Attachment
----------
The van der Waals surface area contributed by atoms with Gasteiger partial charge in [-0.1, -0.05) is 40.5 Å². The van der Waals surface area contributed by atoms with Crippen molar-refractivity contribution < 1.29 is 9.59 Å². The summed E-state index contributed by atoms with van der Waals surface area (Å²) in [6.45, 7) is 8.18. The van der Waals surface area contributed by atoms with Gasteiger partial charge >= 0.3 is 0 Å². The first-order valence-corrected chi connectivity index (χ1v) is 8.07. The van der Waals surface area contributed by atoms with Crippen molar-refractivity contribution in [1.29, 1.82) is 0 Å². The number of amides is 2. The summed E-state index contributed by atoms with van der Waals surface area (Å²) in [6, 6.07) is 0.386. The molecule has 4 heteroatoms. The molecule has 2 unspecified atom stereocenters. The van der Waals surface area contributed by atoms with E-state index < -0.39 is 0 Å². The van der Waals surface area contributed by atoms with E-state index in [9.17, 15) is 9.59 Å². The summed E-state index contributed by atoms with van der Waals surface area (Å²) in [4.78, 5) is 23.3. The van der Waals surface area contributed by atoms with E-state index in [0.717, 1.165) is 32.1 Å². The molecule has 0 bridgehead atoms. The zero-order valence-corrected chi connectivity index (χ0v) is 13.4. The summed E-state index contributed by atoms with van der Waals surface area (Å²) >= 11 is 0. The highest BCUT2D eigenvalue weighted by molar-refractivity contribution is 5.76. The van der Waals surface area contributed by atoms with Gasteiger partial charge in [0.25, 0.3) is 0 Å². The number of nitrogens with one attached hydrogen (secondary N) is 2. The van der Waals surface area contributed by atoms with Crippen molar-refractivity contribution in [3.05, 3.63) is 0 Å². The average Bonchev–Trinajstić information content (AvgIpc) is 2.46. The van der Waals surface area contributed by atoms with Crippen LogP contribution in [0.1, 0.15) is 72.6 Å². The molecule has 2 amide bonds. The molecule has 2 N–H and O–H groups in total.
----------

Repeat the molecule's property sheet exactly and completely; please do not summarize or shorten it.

The van der Waals surface area contributed by atoms with Gasteiger partial charge in [-0.1, -0.05) is 40.5 Å². The van der Waals surface area contributed by atoms with Crippen molar-refractivity contribution < 1.29 is 9.59 Å². The summed E-state index contributed by atoms with van der Waals surface area (Å²) in [6.45, 7) is 8.18. The van der Waals surface area contributed by atoms with Gasteiger partial charge >= 0.3 is 0 Å². The first-order valence-corrected chi connectivity index (χ1v) is 8.07. The van der Waals surface area contributed by atoms with Crippen molar-refractivity contribution in [1.29, 1.82) is 0 Å². The number of amides is 2. The summed E-state index contributed by atoms with van der Waals surface area (Å²) in [6, 6.07) is 0.386. The molecule has 4 heteroatoms. The molecule has 2 unspecified atom stereocenters. The van der Waals surface area contributed by atoms with E-state index < -0.39 is 0 Å². The van der Waals surface area contributed by atoms with E-state index in [9.17, 15) is 9.59 Å². The summed E-state index contributed by atoms with van der Waals surface area (Å²) in [4.78, 5) is 23.3. The van der Waals surface area contributed by atoms with E-state index in [0.717, 1.165) is 32.1 Å². The molecule has 0 bridgehead atoms. The zero-order valence-corrected chi connectivity index (χ0v) is 13.4. The summed E-state index contributed by atoms with van der Waals surface area (Å²) >= 11 is 0. The highest BCUT2D eigenvalue weighted by molar-refractivity contribution is 5.76. The van der Waals surface area contributed by atoms with Gasteiger partial charge in [0.25, 0.3) is 0 Å². The number of nitrogens with one attached hydrogen (secondary N) is 2. The van der Waals surface area contributed by atoms with Crippen molar-refractivity contribution in [3.05, 3.63) is 0 Å². The average Bonchev–Trinajstić information content (AvgIpc) is 2.46. The van der Waals surface area contributed by atoms with Crippen LogP contribution in [0.1, 0.15) is 72.6 Å². The molecule has 2 amide bonds. The molecule has 2 N–H and O–H groups in total.